Pierro reported that he had been getting "numerous calls from people against [the chicken law]" and none in support. Alderman David Marston (First Ward) countered by calling for a show of hands from people in the audience who supported the chicken law. Since many of those present had come to City Hall on purpose to show their support for raising chickens in Hudson, almost everyone raised his or her hand. Moore remarked that there are "a remarkable number of young people who have come to town and have an interest in this."
The Council will vote on whether or not to move the proposed law forward on Tuesday, May 21.
The Land Transfer When Stewart brought up the May 15 deadline for Holcim to sign the agreement to transfer ownership of 9.9 acres of waterfront land to the City of Hudson, Moore predicted that the "deadline will pass, and the agreement will pass as well."
When the issue was raised of the title search that did not discover Standard Oil ownership of and activity on part of the parcel in question, city attorney Cheryl Roberts said simply that the City had made a mistake in what had been requested. She continued to play down the significance of Standard Oil's presence on this parcel by saying that "Crawford is still indicating that that they may not be recommending a Phase II [environmental study]."
When asked how much the City had paid for services required by the sought-after land transfer, Roberts indicated that "Monahan and Crawford have not billed us yet." At which point Moore commented that the City had shown good faith in this matter but Holcim had not. "We incurred expenses," he said," with the assumption that this deal would go forward."
Alternative Energy Sources When the audience was invited to bring new business before the Council, Victor Mendolia rose to reiterate the objections and concerns he has raised about the City's switch to wind energy. He alleged that Viridian was bankrupt and that their multilevel marketing model might be a pyramid scheme and asked why there had been no RFP (request for proposal) for this action and why the Council had not been involved. Moore explained that the company called Viridian that was in bankruptcy was an Irish company that had no connection with Viridian Energy and whose only activity in the United States was owning "a tank farm in Houston." After accusing Mendolia, who has announced his intention to challenge Moore for the position of Common Council president, of being "reckless is his accusations," Moore stated that a "simple purchase of service does not require an RFP."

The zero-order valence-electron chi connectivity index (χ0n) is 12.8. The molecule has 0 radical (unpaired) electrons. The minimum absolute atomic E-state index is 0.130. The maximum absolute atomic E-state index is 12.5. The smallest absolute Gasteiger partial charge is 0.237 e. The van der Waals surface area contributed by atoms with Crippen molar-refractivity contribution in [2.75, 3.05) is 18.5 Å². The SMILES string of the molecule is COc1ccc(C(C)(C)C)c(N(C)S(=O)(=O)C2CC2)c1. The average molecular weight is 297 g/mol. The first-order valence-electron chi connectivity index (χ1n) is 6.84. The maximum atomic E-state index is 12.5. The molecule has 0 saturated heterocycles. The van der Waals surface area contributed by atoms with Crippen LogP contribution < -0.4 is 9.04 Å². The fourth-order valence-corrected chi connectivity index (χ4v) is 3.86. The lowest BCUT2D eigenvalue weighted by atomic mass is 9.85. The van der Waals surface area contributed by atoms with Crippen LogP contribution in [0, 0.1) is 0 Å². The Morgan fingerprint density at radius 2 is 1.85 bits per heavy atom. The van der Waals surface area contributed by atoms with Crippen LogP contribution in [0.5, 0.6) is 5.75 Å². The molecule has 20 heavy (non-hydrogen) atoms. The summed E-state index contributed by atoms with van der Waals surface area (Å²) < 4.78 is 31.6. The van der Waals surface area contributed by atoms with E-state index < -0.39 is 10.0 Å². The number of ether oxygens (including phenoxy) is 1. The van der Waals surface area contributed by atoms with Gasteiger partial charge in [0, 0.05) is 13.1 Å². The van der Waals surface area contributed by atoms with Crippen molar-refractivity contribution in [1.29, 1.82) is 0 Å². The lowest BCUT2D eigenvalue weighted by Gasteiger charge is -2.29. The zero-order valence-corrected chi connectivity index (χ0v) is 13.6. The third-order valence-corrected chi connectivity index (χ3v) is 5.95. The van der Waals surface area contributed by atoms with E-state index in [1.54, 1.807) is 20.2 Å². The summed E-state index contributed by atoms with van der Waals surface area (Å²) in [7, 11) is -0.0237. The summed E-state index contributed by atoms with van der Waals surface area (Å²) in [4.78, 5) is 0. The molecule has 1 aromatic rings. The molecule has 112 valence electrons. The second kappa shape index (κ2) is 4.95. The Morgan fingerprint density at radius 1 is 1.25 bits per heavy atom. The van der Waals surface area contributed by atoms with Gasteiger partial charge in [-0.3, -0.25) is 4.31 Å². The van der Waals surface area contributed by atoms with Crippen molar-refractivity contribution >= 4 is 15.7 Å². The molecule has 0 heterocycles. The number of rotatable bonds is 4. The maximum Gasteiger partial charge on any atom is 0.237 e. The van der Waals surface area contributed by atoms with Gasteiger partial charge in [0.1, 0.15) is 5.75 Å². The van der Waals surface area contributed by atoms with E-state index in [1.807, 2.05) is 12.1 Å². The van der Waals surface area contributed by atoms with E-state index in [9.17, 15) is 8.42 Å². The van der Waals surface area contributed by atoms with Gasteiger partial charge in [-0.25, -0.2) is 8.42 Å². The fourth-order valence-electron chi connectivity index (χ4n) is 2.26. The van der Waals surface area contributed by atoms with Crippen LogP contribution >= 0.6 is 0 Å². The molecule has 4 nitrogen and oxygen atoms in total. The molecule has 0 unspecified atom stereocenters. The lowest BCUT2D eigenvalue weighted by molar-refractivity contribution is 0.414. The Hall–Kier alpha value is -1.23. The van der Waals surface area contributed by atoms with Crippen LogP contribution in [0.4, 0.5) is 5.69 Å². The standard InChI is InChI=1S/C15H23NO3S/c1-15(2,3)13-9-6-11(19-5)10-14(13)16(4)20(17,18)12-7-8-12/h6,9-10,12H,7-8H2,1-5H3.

Friedman raised the question of what had happened with the proposal made back in January by Lotus Energy to install solar panels on the Central Firehouse. Roberts shared the information that the owner of the building--CIDC--has given permission to install the panels but "we need to go out to bid for this type of contract" because it is "different from changing from one energy source to another."
Hallenbeck volunteered the information that the owner of Lotus Energy "has done research and believes an RFP may not be required." He reiterated that using wind energy from Viridian would save the City $40,000 a year in energy usage, but solar panels would decrease energy demand--so both were needed. Friedman recommended placing solar panels on the new police and court facility.
Stewart wanted to know why the Council had no prior knowledge of the decision and why the aldermen had to hear about it, along with the rest of Hudson, on the news. Moore repeated that it was a month-to-month deal and not a long-term commitment but suggested that it might be arranged for Viridian to make a presentation to the Council.